|dc.description.abstract||Cellular processes important for haematopoiesis are frequently perturbed in malignant cells. Accordingly, healthy immature progenitor cells and malignant cancer cells often share certain properties, e.g. rapid proliferation and self-renewal. Deciphering these developmental pathways can provide information about the critical drivers involved in neoplastic transformation and sustained cancer cell growth. Results in this thesis addresses the role of two proteins, HECTD1 and MCL-1, in haematopoiesis and haematological malignancies.
HECTD1 is an E3 ubiquitin ligase required for mouse embryonic development, as homozygous loss of Hectd1 leads to embryonic lethality. HECTD1 is widely expressed in diverse tissues, including haematopoietic cells. However, its role in adult tissues in vivo has not been described. Therefore, we generated mice in which HECTD1 deletion was restricted to the haematopoietic system of adult mice. Analysis of these mice at steady state revealed small perturbations in certain T cell subsets. However, competitive reconstitution experiments revealed that HECTD1 deletion affects the haematopoietic stem and progenitor cell (HSPC) populations. Serial transplantation assays showed that loss of HECTD1 results in a defect in the self-renewal properties of mouse HSPCs. Interestingly, RNA sequencing of Hectd1-/- HSPCs revealed that HECTD1-deficiency led to increased expression of interferon regulated genes, suggesting that HECTD1 plays a critical role in the maintenance of HSPC populations by negatively regulating the interferon signalling pathway. Additionally, I employed the MLL AF9 mouse model of acute myeloid leukaemia and showed that HECTD1-deficiency significantly delayed the latency of tumour development in vivo compared to control mice.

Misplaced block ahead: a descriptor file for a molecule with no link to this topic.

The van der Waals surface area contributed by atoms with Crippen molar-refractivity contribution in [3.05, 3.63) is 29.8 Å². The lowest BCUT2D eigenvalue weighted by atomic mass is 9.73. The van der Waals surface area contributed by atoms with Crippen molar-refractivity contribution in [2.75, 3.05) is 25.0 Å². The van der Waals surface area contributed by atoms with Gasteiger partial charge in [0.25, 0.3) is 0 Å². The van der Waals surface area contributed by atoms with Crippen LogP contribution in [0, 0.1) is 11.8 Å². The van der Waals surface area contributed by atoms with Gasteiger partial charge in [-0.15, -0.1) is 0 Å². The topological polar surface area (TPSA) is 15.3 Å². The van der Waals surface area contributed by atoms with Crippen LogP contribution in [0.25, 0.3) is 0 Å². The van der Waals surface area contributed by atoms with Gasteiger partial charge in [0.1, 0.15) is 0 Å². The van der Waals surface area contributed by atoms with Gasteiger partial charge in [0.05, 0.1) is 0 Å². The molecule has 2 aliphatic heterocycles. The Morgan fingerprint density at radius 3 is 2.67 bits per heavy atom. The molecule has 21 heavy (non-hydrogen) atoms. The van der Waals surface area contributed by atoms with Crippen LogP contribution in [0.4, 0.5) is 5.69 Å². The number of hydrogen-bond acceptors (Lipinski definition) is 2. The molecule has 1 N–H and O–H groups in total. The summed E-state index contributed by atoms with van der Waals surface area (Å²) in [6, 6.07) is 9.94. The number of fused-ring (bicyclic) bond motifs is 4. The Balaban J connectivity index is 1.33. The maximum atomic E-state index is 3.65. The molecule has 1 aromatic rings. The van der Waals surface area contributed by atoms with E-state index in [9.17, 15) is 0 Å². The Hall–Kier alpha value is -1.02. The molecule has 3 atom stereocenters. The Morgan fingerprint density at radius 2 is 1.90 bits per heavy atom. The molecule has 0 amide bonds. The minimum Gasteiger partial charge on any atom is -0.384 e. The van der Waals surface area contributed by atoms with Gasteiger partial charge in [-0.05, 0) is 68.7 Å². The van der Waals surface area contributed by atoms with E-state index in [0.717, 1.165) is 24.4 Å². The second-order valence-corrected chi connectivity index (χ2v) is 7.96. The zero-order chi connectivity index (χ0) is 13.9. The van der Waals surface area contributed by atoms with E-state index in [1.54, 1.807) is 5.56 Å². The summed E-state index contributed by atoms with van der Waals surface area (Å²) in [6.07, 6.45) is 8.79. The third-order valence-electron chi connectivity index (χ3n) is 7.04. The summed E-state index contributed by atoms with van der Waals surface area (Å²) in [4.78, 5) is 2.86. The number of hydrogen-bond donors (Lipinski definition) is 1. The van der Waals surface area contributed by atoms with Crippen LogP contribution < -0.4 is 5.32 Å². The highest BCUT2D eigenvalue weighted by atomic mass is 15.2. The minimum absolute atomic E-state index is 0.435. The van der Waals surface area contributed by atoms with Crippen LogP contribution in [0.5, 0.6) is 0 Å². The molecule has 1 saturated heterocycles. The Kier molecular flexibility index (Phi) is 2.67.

MCL-1 is a pro-survival regulator of the intrinsic apoptosis pathway. MCL-1 expression is integral to the survival of many different blood cell types, and to the development and sustained growth of many haematological malignancies. Recently a highly specific MCL-1 inhibitor, S63845, showing 6-fold higher affinity to human MCL-1 compared to mouse MCL-1 was described. To accurately test the efficacy and tolerability of S63845 in preclinical models of disease, we developed a humanised Mcl 1 (huMcl-1) mouse strain in which the genomic region of the murine Mcl-1 locus was replaced with the coding regions for human MCL-1. These mice are phenotypically indistinguishable from wild-type mice, and the intrinsic apoptotic pathway remains intact in their cells. However, as anticipated, huMcl-1 mice were more sensitive to S63845 than wild-type mice. To test whether malignant cells from the humanised MCL-1 mice also show higher sensitivity to S63845, we generated Eµ-Myc lymphomas on a huMcl-1 background. Lymphoma cell lines derived from huMcl-1;Eµ-Myc mice were ~6 times more sensitive to S63845 in vitro compared to Eµ-Myc lymphoma cells expressing mouse MCL-1. Transplantation of huMcl-1;Eµ-Myc lymphoma cells into huMcl-1 mice and treatment with S63845 resulted in tumour-free survival in >60% of mice. Furthermore, combining low doses of S63845 with sub-optimal doses of cyclophosphamide led to almost complete tumour regression. These results show that our huMcl-1 mouse model represents a valuable preclinical tool to test MCL-1 inhibitors, either alone or in combination with other anti-cancer agents, for a broad range of cancers, allowing accurate prediction of efficacy against tumour cells and on target toxicity to normal tissues.||en_US